h. We believe these rules will so demoralize and de-motivate our staff that we will face high turnover rates among our employees who know all of your rules. Our regulatory compliance team is not on “work release” from jail. Their jobs are not intended as a form of societal punishment. If, however, compliance with the CPSC’s bureaucratic rules becomes too tedious or risky, or the stress of managing a string of crises and a blizzard of conflicting rules becomes overwhelming, our trusted associates will seek less stressful employment elsewhere. They don’t HAVE TO do this for a living. What is the CPSC planning to do to help small businesses who find themselves back at square one after a costly investment of thousands of dollars in specialized training? Is the new CPSC Small Business Ombudsman going to wave a magic wand to make our problems go away? I think we all know the answer – too bad for us.

Here are the answers to your questions:

1. Materials that are consistently under 100 ppm in lead content. You have previously provided a list of such materials for the 300 ppm standard. This list included some useful concessions, such as wood and cotton fibers, but also included useless and irritating examples like gold and platinum, gemstones and various byproducts of nuclear decay. In our experience, the common substrate materials used in educational products have varying (trace) levels of lead. As noted above, we have seen significant variances in lead content in a single string, and in substrates taken from the same lot. I have no confidence that any material we use can be proven to ALWAYS contain than 100 ppm lead.

2. Strategies or Devices to comply with the new 100 ppm standard. The only strategy we could employ is pre-manufacturing testing on materials with substantially increased testing frequency. As noted above, natural variances among many materials prevent us from creating any reliable safe harbor and cost increases from such testing activity (and the cost of scrapping otherwise acceptable raw materials) will greatly shrink our product line. As a consequence, we would likely have to sharply reduce our product line or go out of business – all thanks to the CPSC and our Congress!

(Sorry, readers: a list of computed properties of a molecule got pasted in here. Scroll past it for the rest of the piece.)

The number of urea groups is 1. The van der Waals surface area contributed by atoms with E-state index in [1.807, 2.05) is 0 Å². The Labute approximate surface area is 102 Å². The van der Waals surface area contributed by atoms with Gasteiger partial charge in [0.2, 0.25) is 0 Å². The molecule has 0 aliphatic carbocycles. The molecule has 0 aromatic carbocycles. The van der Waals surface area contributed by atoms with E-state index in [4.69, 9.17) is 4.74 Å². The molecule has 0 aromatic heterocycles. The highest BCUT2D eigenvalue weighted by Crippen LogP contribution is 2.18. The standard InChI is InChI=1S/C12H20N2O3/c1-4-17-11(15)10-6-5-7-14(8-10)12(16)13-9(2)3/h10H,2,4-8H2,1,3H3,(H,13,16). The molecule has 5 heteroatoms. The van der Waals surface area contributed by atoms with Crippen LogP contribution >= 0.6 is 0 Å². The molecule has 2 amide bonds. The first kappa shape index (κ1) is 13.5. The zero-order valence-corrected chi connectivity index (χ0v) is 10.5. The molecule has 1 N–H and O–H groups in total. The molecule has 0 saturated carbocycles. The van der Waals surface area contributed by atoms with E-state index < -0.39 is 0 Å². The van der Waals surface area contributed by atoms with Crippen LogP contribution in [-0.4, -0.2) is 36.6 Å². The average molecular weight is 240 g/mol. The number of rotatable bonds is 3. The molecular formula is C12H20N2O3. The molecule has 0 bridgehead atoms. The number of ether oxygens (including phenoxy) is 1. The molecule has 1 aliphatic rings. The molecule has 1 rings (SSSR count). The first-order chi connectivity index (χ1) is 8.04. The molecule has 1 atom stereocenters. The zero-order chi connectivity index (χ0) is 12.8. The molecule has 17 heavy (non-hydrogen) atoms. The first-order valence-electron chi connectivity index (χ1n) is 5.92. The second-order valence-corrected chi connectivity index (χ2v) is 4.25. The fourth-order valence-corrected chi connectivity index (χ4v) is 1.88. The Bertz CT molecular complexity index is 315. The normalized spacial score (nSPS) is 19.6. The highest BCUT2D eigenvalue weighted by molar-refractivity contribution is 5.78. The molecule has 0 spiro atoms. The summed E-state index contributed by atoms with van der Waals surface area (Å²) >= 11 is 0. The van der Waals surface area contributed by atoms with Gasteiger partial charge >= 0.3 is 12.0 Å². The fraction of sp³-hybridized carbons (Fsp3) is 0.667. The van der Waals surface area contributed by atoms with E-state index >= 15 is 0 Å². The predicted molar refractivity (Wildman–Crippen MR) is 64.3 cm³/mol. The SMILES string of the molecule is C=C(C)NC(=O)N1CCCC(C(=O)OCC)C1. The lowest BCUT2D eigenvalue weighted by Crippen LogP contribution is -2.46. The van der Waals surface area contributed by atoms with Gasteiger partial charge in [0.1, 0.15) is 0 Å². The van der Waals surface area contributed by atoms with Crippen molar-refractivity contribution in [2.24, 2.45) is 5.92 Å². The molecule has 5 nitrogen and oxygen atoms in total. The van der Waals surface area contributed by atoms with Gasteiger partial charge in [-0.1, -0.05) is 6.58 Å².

3. Consequences of use of compliant materials meeting the needs of the product. We have not spent any resources evaluating the market demand for educational products made of platinum. We do not intend to switch over to osmium or ruthenium for their purported lead-free properties (we find toxicity to be a greater concern). We have not spent our time figuring out if gold is a suitable material for pattern blocks or our Reading Rods. There is no answer to this ridiculous question. As I mentioned above, more than 98% of our test line items complies with the new standard. The materials and components that fail do not fit a pattern. Tests are inconsistent, too.

4. For products that meet the 300 ppm standard but not the 100 ppm standard, provide data on compliance. As noted, we find that we are already 98%+ compliant with the new standard. The components that fail do so unpredictably and inconsistently. Even the same material out of the same lot produces varying test results, as do multiple tests of the same piece of string. We cannot run a business based on junk science intolerance of the world that G-d created. The crazy new 100 ppm lead standard is incompatible with variances found in the physical world.

I want to reiterate that the 100 ppm standard is entirely arbitrary and will save no lives and will preserve no IQ points.

5. Can such items be made compliant through use of other materials? Sure, of course they could. They would be unsalable because the products were rendered too expensive either by the engineering cost or the new materials cost. Is creating products that no one will buy an acceptable solution to this dilemma? Whether by economics (too costly to buy) or re-jiggering of business models (discontinued products), children will be purportedly “safer” because they will lose access to needed products. What a wonderful result! Does the CPSC advocate that American schools teach physical science with photos of magnets, paper clips and rocks? Perhaps we should revert to rote-and-repetition math education rather than modern techniques of hands-on learning. No doubt the CPSC would singlehandedly solve our national education crisis. Bring on pointless material substitutions and let the fun begin.